# Introduction

Today I want to discuss the Ref type defined in Base Julia. The reason is that it is often used in practice, but it is not immediately obvious what the design behind Ref is.

I will focus on an entry-level introduction to the topic and leave out more advanced issues that are typically not needed when working with Julia.

This post is written under Julia 1.9.0-rc2.

# Where can you see Ref?

As a normal Julia user there are two cases, where you might encounter Ref: broadcasting and allowing mutation.

The first case is in broadcasting when you want to store some object in a 0-dimensional container that protects its contents from being broadcasted over. Here is a typical example:

julia> x = [1, 2, 3]
3-element Vector{Int64}:
1
2
3

julia> y = [2, 3, 4]
3-element Vector{Int64}:
2
3
4

julia> Ref(x) .* y
3-element Vector{Vector{Int64}}:
[2, 4, 6]
[3, 6, 9]
[4, 8, 12]


Note that I wrap x in Ref to ensure that the whole x vector is multiplied by elements of y. If I omitted Ref I would get an elementwise product of x and y:

julia> x .* y
3-element Vector{Int64}:
2
6
12


The reason why Ref is used in such cases is that Ref makes a minimal impact on the type of the result of the broadcasted operation. Consider this example:

julia> z = (2, 3, 4)
(2, 3, 4)

julia> [x] .* z
3-element Vector{Vector{Int64}}:
[2, 4, 6]
[3, 6, 9]
[4, 8, 12]

julia> Ref(x) .* z
([2, 4, 6], [3, 6, 9], [4, 8, 12])


Here I protected x when multiplying it by elements of the tuple z. I could protect x by wrapping it with a vector, but, as you can see then the result of the operation would be vector of vectors. While wrapping x in Ref produces a tuple of vectors as a result. As you can see, using Ref made broadcasting mechanism use the type of the other container to determine the output type, which is typically desirable.

#### Allowing mutation

The other use of Ref is when we have an immutable type that we want to be able to mutate 😄. This might sound strange, but sometimes indeed it is useful.

Let me give you a simple example:

julia> struct X
value::Int
callcount::Base.RefValue{Int}

X(x) = new(Int(x), Ref(0))
end

julia> f(x::X) = (x.callcount[] += 1; x)
f (generic function with 1 method)

julia> x = X(10)
X(10, Base.RefValue{Int64}(0))

julia> f(x)
X(10, Base.RefValue{Int64}(1))

julia> f(x)
X(10, Base.RefValue{Int64}(2))

julia> f(x)
X(10, Base.RefValue{Int64}(3))


Here I defined the X type that stores a value, which I want to be immutable, and an extra field callcount that counts how many times the function f was called on this object. Since Int is immutable, I needed to wrap it with Ref to achieve the mutability of this field.

As a side note this is not the only way to get this kind of effect. For example, I could define a mutable struct with const field value. Still in some cases Ref is a useful because it is mutable. Note that I accessed and updated the value stored in Ref using empty indexing x.callcount[] (i.e. brackets with no value inside them).

# So what is hard about Ref?

In the last example I said I am talking about Ref, but in the definition of the X type I used callcount::Base.RefValue{Int} instead. This is the tricky part. Ref is a parametric abstract type. This means that no object can have Ref type. Ref is a non-leaf node in the type tree in Julia. Let us check its subtypes:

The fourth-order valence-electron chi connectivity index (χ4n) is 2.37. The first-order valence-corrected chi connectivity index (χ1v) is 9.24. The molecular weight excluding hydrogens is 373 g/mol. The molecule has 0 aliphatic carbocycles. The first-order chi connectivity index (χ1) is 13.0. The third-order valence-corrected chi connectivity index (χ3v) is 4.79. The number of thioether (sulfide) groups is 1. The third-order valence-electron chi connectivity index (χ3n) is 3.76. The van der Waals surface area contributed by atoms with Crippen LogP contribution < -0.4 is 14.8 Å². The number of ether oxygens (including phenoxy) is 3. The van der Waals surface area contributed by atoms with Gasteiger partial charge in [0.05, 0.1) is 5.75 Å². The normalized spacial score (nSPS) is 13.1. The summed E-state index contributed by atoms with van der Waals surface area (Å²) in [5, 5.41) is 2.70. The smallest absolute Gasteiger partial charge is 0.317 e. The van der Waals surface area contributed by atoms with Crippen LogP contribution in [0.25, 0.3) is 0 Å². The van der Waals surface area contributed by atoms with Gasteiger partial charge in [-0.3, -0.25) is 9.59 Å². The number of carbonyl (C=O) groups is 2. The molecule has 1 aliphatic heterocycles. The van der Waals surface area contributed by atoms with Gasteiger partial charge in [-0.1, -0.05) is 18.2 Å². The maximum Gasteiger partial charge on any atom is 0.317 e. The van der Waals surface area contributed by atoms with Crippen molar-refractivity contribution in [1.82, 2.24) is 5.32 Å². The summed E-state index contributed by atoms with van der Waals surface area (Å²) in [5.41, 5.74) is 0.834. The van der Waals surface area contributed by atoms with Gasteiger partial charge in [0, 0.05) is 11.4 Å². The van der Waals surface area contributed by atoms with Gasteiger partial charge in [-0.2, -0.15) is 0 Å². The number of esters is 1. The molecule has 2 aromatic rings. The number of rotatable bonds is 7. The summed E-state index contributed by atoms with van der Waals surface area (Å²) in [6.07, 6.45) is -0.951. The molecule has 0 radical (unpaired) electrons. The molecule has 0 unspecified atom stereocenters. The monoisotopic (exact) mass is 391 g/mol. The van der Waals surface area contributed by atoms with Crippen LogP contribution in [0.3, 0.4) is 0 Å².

julia> subtypes(Ref)
6-element Vector{Any}:
Base.CFunction
Base.RefArray
Base.RefValue
Core.Compiler.RefValue
Core.LLVMPtr
Ptr


As you can see there are six types that are subtypes of Ref. And here comes why I have said that I want our post today to be entry-level. I will only talk about RefValue and RefArray. I leave out other options as they are rarely needed (unless you are doing low-level stuff in Julia, but then probably you do not need to read this post 😄).

The tricky thing is that when we write Ref(1) we do not get an object whose type is Ref, but instead a RefValue (that is a subtype of Ref):

julia> v1 = Ref(1)
Base.RefValue{Int64}(1)

julia> v1[]
1


Similarly we can have a reference to an element of an array. In this case we pass an array as a first argument to Ref and an index as a second one:

julia> v2 = Ref([2, 3, 4], 2)
Base.RefArray{Int64, Vector{Int64}, Nothing}([2, 3, 4], 2, nothing)

julia> v2[]
3


You can think of Ref as a convenient way to handle both cases (wrapping a value and wrapping an element of an array) in a single syntax.

There is one difference between RefValue and RefArray though. RefValue indeed guarantees mutability of the container as we have seen in the example above with the X struct. Trying to mutate RefArray will try to mutate the underlying array. Therefore the following code fails:

julia> v3 = Ref(2:4, 2)
Base.RefArray{Int64, UnitRange{Int64}, Nothing}(2:4, 2, nothing)

julia> v3[] = 10
ERROR: CanonicalIndexError: setindex! not defined for UnitRange{Int64}


While this code works:

julia> a = [2, 3, 4]
3-element Vector{Int64}:
2
3
4

julia> v4 = Ref(a, 2)
Base.RefArray{Int64, Vector{Int64}, Nothing}([2, 3, 4], 2, nothing)

julia> v4[]
3

julia> v4[] = 100
100

julia> v4
Base.RefArray{Int64, Vector{Int64}, Nothing}([2, 100, 4], 2, nothing)

julia> a
3-element Vector{Int64}:
2
100
4


and we can see that the a array was changed.

# Conclusions

The major things to remember about Ref are:

• Its main uses are in broadcasting and when we need a lightweight mutable container.
• Ref is abstract, when you write Ref(x) you do not get a Ref instance. Instead you will get a RefValue (which is mutable).
• There are other subtypes of Ref than just RefValue. You will rarely need them. Of the other options the one you might want to use most often is RefArray, which creates a reference to a single element of the underlying array.

I hope you found this post a useful ref. for Ref.